The cost of providing health benefits to government retirees during the last decade in New Jersey more than quadrupled in the state budget, from $304.6 million to $1.3 billion, while expenses for active employees doubled.

But there is no talk of moving away from the pay-as-you-go system, Department of Treasury spokesman Bill Quinn said.

Instead, political leaders are seeking greater contributions from current employees to get a handle on costs.

Christie's plan would exempt current retirees from paying more for benefits, but he is calling for active workers to continue paying the proposed 30 percent contribution once they retire.

Thousands of union members rallied Friday at the Statehouse in solidarity with public employees in Wisconsin. An uproar in that state has followed Gov. Scott Walker's proposal to scale back collective bargaining for government workers, and some New Jersey union workers fear Christie is going too far in trying to reduce their benefits.

"The problem with health benefits is the same as with pensions: The current plan is not sustainable, and our employees do not contribute enough," Christie, a Republican, told the Democratic-controlled Legislature in his budget address last week.

Contracts that took effect in 2007 - set to expire in four months - required most state employees to pay a minimum of 1.5 percent of their salaries for health benefits and increased their co-pays.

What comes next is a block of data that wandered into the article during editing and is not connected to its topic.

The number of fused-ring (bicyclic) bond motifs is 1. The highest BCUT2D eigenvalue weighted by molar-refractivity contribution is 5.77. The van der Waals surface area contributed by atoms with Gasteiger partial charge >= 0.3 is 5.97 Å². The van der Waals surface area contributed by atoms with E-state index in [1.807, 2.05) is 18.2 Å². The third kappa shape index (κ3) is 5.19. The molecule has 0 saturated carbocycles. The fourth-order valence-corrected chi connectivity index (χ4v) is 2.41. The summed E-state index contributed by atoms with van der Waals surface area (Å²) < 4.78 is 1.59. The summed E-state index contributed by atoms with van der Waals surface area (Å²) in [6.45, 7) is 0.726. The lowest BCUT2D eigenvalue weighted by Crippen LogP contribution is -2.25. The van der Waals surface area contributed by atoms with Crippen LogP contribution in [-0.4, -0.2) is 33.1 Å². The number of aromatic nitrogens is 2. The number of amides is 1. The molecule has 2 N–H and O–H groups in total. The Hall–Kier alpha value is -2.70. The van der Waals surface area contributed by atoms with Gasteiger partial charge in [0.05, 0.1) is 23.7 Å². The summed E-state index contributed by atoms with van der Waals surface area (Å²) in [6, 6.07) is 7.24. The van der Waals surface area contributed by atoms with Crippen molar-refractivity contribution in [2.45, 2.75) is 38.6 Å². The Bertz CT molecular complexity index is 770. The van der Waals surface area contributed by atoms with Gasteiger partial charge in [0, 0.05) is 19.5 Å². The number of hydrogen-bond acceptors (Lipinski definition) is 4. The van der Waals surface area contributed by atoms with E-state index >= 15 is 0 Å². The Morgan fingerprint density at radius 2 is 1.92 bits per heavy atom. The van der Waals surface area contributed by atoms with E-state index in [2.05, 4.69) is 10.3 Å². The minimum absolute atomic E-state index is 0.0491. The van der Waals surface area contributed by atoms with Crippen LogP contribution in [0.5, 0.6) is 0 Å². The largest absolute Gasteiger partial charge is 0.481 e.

A law passed last year, within months of Christie's taking office, expanded that mandate to teachers and other local government employees.

Christie says the typical public employee pays 8 percent of his or her health-care costs.

By comparison, the U.S. Office of Personnel Management says, the typical federal employee pays 30 percent - about the same as the average percentage paid for family coverage by private-sector workers, according to one national survey.

But what Christie is proposing would reduce the take-home pay of teachers by more than $5,000 a year, even as they are paid less than private-sector employees with comparable education, according to the largest state teachers union.

"The things the governor is trying to impose would essentially permanently halt public employees from ever recovering from this economic downturn when everybody else does," said Steve Baker, spokesman for the New Jersey Education Association.

There appears to be some public support for such changes. In a Monmouth University/Gannett New Jersey Press Media poll in the fall, half the respondents said government workers should pay about 25 percent or more of their health-care premiums.

Experts warn that the state's pension fund is also headed toward insolvency if no further changes are enacted, and Christie is pushing for all public workers to put 8.5 percent of their salaries toward retirement pay, among other changes.

In all, New Jersey faces more than $120 billion in unfunded liabilities for retiree pension and health benefits.

"Is the problem real? Yes, the problem is real," said Keever, who supports Christie's proposals. "Is the problem growing? Yes, the problem's growing. The state has to address it."